early-morning barrage by ships offshore and the batteries of the 12th Marines, Kenyon’s 1st and 2nd Battalions (under Colonel Carey A. Randal and Colonel Robert E. Cushman, respectively) jumped off from positions just below the airfield. Bound for a 200-foot height called Hill Peter, they stepped into a squall of 240mm mortar shells, one of which threw Les Gadbury, a machine-gunner in the 1st Battalion’s C Company, up into the air but miraculously left him unharmed. Others were less lucky. “The shrapnel from this one [mortar round] must have taken the path of least resistance, which was a downward direction, cutting the top of one Marine’s head off,” Gadbury later wrote. “Another [marine] had a gigantic hole in his kidney area and a lieutenant’s knee was full of shrapnel with blood oozing out each time he moved…. One member of my squad who was back behind at the time said a foot landed by him. This was tough going.” Meanwhile, green-hulled Sherman tanks sheathed in wood to ward off magnetic mines rumbled forward across open ground in support, offering fat targets to eager Japanese anti-tank gunners, who picked them off one by one. (By campaign’s end the 3rd Tank Battalion alone would lose 22 of 54 tanks.) When progress slowed in mid-afternoon, Kenyon sent his 3rd Battalion in to drive the attack home. But the ceaseless torrent of incoming mortar and machine-gun fire still proved too much. Sixty-five years later, Major Frank Finneran, a former company commander who had recently been named the 1st Battalion’s executive officer, remained incredulous about the task assigned to the 9th. “It was stupid,” he said. “You don’t have to walk across that airfield to take it. You know, just leave it alone. Nobody’s gonna occupy it. You can negate it to the enemy by just covering it with fire. But, we walked across the damn airfield, you know?” Still, the battering-ram-style offensive continued. Early on February 26, Randall’s and Cushman’s battalions charged for-
THE NATIONAL MUSEUM OF THE MARINE CORPS
OLLOWING A LENGTHY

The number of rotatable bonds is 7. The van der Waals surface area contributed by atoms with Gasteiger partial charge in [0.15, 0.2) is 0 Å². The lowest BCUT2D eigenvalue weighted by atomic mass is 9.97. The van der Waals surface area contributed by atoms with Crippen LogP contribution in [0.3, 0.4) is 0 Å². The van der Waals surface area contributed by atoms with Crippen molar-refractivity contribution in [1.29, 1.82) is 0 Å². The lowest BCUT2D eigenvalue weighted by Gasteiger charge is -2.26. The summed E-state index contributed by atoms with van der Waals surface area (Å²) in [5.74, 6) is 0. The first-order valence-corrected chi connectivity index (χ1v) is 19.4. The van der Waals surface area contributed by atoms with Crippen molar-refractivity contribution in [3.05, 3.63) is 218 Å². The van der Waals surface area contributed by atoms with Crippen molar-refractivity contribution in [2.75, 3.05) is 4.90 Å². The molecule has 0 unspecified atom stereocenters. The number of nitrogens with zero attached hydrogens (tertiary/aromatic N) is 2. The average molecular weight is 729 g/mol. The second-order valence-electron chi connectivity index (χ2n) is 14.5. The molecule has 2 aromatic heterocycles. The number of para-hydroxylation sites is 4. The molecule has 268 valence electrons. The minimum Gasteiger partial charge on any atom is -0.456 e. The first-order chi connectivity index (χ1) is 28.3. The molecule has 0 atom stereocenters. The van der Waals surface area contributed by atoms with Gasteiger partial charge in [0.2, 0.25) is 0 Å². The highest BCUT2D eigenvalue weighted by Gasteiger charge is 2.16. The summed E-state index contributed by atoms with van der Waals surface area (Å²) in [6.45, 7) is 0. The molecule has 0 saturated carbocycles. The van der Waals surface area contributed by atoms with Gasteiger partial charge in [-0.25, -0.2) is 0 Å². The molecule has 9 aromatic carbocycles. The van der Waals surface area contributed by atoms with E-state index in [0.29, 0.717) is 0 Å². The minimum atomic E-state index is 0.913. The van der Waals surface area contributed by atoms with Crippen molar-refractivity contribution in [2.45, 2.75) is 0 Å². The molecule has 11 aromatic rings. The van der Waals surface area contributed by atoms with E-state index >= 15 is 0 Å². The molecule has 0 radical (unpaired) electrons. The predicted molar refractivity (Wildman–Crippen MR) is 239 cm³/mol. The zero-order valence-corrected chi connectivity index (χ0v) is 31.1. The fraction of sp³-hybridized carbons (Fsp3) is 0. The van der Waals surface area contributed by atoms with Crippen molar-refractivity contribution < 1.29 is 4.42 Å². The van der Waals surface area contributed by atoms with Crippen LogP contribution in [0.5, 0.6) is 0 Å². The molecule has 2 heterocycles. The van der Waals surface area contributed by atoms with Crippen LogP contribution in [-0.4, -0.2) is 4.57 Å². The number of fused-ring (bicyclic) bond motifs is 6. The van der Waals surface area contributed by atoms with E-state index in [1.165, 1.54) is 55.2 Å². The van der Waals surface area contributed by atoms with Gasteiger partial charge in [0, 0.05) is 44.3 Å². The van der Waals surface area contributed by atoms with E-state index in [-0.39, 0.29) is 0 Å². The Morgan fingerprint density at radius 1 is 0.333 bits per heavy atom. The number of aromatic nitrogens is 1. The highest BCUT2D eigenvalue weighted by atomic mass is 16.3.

ward again, this time with the aid of air strikes. Predictably, Ikeda’s sod-covered, steel-reinforced bunkers shrugged off bombs like so many flies. But each amplified pounding drove the Japanese deeper into their tunnels, even if only briefly. And that bought advancing American riflemen precious minutes to do their grim work. It took men scouring the terrain on foot to find (or accidentally stumble upon) the narrow gun vents that betrayed camouflaged pillboxes. For the balance of this day and the next, 9th Marines leathernecks crept through Ikeda’s constellation of gun outposts, demolishing them with grenades, dynamite charges, and oxygen-sucking flamethrowers. After a typical night of stress and little sleep, the 9th Marines jumped off again the next morning. Tanks sent in support thundered across the exposed runway to blast pillboxes, but most ended up being knocked out before their 75mm guns could do much damage. Early that afternoon the 1st and 2nd Battalions tried again, with more success. Private Wilson D. Watson, a BAR man in the 2nd Battalion’s G Company, gunned down the last of 60 Japanese soldiers he killed over two days, a remarkable performance that earned him the Medal of Honor. (Watson would survive the war and then enlist in the US Army.) Aided by pinpoint shelling, the marines took Hill Peter and its twin to the northeast, Hill Oboe. While pitching in to seal the airfield’s eastern and western edges on the 3rd Division’s flanks, meanwhile, elements of the 5th and 4th Divisions ran into hornet nests of their own. Just west of the runways, where the 26th Marines had worked in tandem with the 9th along the divisions’ border, the island’s otherworldly landscape was virtually impassable. But into this ravine-scarred panorama of jagged ridges rolled flame-throwing Shermans to roast Japanese dugouts. The fire-breathing machines known as Zippos helped the grenade-tossing riflemen of the 27th and 28th Marines wear down Japanese opposition atop a tunnel-filled crest named Hill 362A. Less than a mile to the southeast, the 24th Marines had battled over an impossible series of heights dubbed Charlie-Dog Ridge. Then, together with the 23rd and 25th Marines, they plunged headlong into an equally harrowing area soon be known as the Meat Grinder. At the center of this batch of outcroppings was Hill 382, where, as one exasperated officer put it, “when one occupant of a pillbox is killed another one comes up to take his place.” Marines took the hill only after several days of costly, close-in fighting. The capture of flanking Hills 362A and 382, carried out